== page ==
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  • [July 5, 2017]

    Jianjun Tao’s Group makes progress on the study of sand storm

  • As turbulent boundary-layer flows, sand storms have strong transportation ability and lead to inhalable particulate pollutions and jeopardize public health. Since the Reynolds numbers of sand storms are extremely high, most previous wind tunnel experiments and numerical simulations focused on the stationary process of particle transport and used simplified flow fields in which the influences of turbulence especially large scale coherent structures were neglected. In addition, the interaction between PM10 (particles with size less than 10 μm) and the atmospheric surface layer of hundreds meters height provides another challenging aspect.

    Prof. Jianjun Tao’s Group in the College of Engineering has cooperated with the Key Laboratory of Mechanics on Disaster and Environment in Western China, Ministry of Education of China, Lanzhou University, and just published a letter on Physics of Fluids “Very large scale motions and PM10 concentration in a high-Re Boundary layer”  29: 061701 (2017) co-authored with Professor Xiaojing Zheng, reporting the following results.


    Fig.1 A sand storm (left figure) and the Qingtu Lake Observation Array (QLOA) site (right figure), which is devoid of vegetation and located on the dry lake bed of the Qingtu Lake in Western China.

    1. The low-speed very large scale motions (VLSMs) are recurrent with a frequency dominating the streamwise velocity power spectra and modulate the streamwise distribution of PM10 concentration.
    2. As sketched in Fig. 2(d), a VLSM may be composed of several periods, reflecting to some degree its 3D meandering features, and a typical period includes a strong u (streamwise velocity perturbation) half period and a strong w (vertical velocity perturbation) half period. Considering that the PM10 emission is dominated by the shear stress on the surface and a larger streamwise velocity corresponds to a larger shear stress in the near-surface region, a positive correlation between u and c (PM10 concentration perturbation) is expected and confirmed in Fig. 2(a).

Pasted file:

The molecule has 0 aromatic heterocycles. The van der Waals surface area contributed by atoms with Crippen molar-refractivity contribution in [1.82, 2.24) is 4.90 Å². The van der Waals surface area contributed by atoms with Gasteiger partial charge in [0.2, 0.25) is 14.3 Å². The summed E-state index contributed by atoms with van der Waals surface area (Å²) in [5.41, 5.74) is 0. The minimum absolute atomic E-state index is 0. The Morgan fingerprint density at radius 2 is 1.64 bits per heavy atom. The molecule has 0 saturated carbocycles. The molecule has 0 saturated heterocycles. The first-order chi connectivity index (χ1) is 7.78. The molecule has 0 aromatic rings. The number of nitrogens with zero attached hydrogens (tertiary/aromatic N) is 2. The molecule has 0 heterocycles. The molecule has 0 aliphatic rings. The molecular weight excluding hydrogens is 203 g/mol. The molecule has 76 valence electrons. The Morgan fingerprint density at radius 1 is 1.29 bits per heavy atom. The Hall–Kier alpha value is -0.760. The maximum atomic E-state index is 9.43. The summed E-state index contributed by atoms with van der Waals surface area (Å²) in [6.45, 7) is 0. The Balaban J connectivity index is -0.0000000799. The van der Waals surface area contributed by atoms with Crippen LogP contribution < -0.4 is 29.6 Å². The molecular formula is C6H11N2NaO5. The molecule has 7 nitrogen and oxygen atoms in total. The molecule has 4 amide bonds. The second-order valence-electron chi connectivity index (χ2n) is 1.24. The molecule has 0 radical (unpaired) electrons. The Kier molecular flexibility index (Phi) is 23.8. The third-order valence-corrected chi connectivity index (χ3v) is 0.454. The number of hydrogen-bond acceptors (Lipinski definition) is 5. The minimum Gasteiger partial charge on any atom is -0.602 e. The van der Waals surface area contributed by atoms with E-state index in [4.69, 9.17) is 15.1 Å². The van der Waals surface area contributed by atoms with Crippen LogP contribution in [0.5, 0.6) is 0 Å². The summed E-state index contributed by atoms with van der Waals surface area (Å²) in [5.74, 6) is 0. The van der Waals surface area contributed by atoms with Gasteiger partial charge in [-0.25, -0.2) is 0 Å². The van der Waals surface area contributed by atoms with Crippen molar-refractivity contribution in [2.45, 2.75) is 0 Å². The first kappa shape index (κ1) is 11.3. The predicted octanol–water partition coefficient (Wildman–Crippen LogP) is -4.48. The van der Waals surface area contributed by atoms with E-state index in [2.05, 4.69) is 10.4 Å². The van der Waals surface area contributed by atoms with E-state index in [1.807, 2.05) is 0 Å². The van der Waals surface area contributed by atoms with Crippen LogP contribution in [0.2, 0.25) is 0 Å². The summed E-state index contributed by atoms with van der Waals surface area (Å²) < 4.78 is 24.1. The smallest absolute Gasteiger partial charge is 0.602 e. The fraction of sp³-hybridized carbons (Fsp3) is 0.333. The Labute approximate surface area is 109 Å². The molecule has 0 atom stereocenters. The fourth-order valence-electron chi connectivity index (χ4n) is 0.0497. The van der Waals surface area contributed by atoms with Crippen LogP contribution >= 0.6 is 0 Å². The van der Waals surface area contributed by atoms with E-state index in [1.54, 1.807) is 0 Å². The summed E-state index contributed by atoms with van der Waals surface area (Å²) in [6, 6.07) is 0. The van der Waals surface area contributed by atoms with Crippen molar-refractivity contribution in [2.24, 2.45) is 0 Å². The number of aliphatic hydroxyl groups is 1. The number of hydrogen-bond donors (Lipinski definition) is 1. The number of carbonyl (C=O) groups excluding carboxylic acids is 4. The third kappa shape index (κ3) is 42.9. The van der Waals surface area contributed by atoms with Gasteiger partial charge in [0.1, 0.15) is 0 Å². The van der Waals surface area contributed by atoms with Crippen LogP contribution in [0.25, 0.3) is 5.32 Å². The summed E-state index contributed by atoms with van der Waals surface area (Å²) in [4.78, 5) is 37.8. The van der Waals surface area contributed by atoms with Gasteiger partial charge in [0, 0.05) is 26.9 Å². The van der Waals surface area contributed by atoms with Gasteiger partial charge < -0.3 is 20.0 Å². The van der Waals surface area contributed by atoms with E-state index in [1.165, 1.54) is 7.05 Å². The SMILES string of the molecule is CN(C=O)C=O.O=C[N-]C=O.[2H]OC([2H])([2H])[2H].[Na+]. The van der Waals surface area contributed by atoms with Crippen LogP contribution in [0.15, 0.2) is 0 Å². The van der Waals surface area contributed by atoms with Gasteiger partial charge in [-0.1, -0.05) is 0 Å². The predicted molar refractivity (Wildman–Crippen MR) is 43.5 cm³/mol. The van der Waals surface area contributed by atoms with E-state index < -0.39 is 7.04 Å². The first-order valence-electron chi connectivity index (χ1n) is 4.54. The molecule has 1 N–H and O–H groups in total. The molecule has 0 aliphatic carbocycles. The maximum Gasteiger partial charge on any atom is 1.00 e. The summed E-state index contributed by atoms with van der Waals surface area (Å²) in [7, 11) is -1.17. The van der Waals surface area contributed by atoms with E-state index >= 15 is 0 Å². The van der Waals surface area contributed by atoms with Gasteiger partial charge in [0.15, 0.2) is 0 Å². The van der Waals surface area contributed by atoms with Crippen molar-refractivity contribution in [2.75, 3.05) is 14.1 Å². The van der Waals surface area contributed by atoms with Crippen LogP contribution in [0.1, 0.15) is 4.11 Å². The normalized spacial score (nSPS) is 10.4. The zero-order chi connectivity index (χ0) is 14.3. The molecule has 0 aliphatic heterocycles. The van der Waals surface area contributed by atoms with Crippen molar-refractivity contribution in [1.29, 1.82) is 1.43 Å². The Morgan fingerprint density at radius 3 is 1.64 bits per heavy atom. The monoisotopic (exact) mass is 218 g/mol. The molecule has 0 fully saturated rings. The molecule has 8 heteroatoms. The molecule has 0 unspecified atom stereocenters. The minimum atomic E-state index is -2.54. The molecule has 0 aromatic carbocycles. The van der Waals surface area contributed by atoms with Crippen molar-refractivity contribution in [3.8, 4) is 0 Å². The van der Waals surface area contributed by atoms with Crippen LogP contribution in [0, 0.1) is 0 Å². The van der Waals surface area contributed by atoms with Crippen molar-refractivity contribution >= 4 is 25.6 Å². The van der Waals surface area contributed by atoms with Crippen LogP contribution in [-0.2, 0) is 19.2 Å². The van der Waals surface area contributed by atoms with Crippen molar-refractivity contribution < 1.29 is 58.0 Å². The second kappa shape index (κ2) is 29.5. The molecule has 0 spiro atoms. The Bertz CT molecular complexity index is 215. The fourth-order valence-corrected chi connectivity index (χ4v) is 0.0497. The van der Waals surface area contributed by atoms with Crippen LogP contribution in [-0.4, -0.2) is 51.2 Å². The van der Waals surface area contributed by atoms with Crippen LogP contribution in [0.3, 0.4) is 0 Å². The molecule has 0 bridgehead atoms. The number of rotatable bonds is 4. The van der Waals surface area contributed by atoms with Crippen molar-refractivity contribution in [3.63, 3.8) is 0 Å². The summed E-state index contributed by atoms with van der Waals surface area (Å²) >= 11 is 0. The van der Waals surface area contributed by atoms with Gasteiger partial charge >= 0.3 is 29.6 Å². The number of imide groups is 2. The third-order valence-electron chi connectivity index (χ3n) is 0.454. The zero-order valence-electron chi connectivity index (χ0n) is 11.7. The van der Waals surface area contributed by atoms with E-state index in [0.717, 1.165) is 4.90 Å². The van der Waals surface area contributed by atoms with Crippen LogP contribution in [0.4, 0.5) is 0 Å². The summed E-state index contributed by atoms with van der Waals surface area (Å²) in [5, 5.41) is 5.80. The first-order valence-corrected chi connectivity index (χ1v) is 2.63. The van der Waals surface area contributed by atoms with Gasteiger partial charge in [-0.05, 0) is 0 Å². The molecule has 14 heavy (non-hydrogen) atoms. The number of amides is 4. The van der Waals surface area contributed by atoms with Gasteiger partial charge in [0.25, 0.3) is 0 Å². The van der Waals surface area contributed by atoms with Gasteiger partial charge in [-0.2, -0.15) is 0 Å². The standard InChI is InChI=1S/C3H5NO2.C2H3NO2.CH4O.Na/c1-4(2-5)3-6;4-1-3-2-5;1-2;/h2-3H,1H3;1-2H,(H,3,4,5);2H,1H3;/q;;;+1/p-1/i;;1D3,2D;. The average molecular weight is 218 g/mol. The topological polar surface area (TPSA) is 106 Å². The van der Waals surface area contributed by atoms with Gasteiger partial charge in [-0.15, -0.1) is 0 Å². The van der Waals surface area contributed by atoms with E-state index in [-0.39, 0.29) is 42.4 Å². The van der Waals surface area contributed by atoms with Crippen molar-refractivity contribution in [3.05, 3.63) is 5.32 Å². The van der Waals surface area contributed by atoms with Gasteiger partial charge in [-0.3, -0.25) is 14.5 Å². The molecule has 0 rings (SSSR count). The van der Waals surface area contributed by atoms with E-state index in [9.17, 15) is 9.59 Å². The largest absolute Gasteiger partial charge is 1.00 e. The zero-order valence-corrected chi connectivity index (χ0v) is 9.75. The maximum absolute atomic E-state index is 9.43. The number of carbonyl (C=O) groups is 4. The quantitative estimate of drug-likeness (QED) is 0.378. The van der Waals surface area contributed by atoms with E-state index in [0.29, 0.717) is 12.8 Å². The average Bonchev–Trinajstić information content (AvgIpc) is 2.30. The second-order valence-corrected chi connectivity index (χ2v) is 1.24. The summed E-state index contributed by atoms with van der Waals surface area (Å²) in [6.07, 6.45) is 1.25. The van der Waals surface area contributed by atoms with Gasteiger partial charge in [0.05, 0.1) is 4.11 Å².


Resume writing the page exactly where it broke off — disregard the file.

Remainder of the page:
3. In the logarithmic layer, the low-speed VLSMs correspond to weak shear stress on the bottom surface and hence decrease the PM10 upward flux. In the higher region, the high-speed VLSMs enhance both the streamwise and the upward transportation of PM10 because of the positive correlation between the velocity and the particle concentration perturbations.

    FIG. 2. The contour maps of correlation coefficient between the band-pass filtered (a) streamwise velocity perturbations u and PM10 perturbations c, (b) u and vertical velocity perturbations w, and (c) c and w with the cut-off frequencies of 0.03 Hz and 0.001 Hz. The temporal evolutions of the high-speed and the low-speed large scale perturbations are sketched in (d).

    The previous experiments and numerical simulations revealed that the streamwise and the vertical velocity perturbations u and w have a negative correlation, which is confirmed again by the present measurements as shown in Fig.2(b). Considering the positive c-u correlation in the near wall region, a ‘surprising’ switch phenomenon is illustrated in Fig.2(c) that the negative c-w correlation turns to be positive with the increase of the height because of the passive transportation manner of PM10 above the logarithmic layer.

    The first author of this letter is Dr. Guohua Wang at the Department of Mechanics and Engineering Science, Peking University, and the project is financially supported by the National Natural Science Foundation of China and the NSF Outstanding Young Researcher Foundation.